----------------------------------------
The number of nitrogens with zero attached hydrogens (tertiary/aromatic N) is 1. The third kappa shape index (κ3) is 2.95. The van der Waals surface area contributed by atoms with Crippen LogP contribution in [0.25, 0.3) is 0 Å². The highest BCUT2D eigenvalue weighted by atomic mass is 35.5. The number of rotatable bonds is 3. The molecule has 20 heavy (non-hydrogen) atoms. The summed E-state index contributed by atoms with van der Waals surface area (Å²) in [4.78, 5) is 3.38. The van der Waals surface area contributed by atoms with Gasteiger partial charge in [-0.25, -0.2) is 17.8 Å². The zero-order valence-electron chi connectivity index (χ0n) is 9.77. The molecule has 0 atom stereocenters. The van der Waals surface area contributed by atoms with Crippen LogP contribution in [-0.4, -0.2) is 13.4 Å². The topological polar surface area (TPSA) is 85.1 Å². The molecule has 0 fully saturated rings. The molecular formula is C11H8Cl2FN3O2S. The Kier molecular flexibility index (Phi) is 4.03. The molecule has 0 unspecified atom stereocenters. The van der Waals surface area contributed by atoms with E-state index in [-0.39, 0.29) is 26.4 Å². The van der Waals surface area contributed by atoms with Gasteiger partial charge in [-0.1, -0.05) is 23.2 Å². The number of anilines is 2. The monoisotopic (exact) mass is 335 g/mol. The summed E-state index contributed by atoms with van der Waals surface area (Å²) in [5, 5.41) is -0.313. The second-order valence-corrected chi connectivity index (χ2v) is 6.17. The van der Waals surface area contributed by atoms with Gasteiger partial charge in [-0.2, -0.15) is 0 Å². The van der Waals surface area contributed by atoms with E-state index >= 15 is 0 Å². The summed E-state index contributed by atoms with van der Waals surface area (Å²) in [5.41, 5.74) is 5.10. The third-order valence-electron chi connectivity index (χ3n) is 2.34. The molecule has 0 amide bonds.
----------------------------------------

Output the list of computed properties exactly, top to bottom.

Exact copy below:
The number of nitrogens with zero attached hydrogens (tertiary/aromatic N) is 1. The third kappa shape index (κ3) is 2.95. The van der Waals surface area contributed by atoms with Crippen LogP contribution in [0.25, 0.3) is 0 Å². The highest BCUT2D eigenvalue weighted by atomic mass is 35.5. The number of rotatable bonds is 3. The molecule has 20 heavy (non-hydrogen) atoms. The summed E-state index contributed by atoms with van der Waals surface area (Å²) in [4.78, 5) is 3.38. The van der Waals surface area contributed by atoms with Gasteiger partial charge in [-0.25, -0.2) is 17.8 Å². The zero-order valence-electron chi connectivity index (χ0n) is 9.77. The molecule has 0 atom stereocenters. The van der Waals surface area contributed by atoms with Crippen LogP contribution in [-0.4, -0.2) is 13.4 Å². The topological polar surface area (TPSA) is 85.1 Å². The molecule has 0 fully saturated rings. The molecular formula is C11H8Cl2FN3O2S. The Kier molecular flexibility index (Phi) is 4.03. The molecule has 0 unspecified atom stereocenters. The van der Waals surface area contributed by atoms with E-state index in [-0.39, 0.29) is 26.4 Å². The van der Waals surface area contributed by atoms with Gasteiger partial charge in [-0.1, -0.05) is 23.2 Å². The number of anilines is 2. The monoisotopic (exact) mass is 335 g/mol. The summed E-state index contributed by atoms with van der Waals surface area (Å²) in [5, 5.41) is -0.313. The second-order valence-corrected chi connectivity index (χ2v) is 6.17. The van der Waals surface area contributed by atoms with Gasteiger partial charge in [-0.2, -0.15) is 0 Å². The van der Waals surface area contributed by atoms with E-state index >= 15 is 0 Å². The summed E-state index contributed by atoms with van der Waals surface area (Å²) in [5.41, 5.74) is 5.10. The third-order valence-electron chi connectivity index (χ3n) is 2.34. The molecule has 0 amide bonds.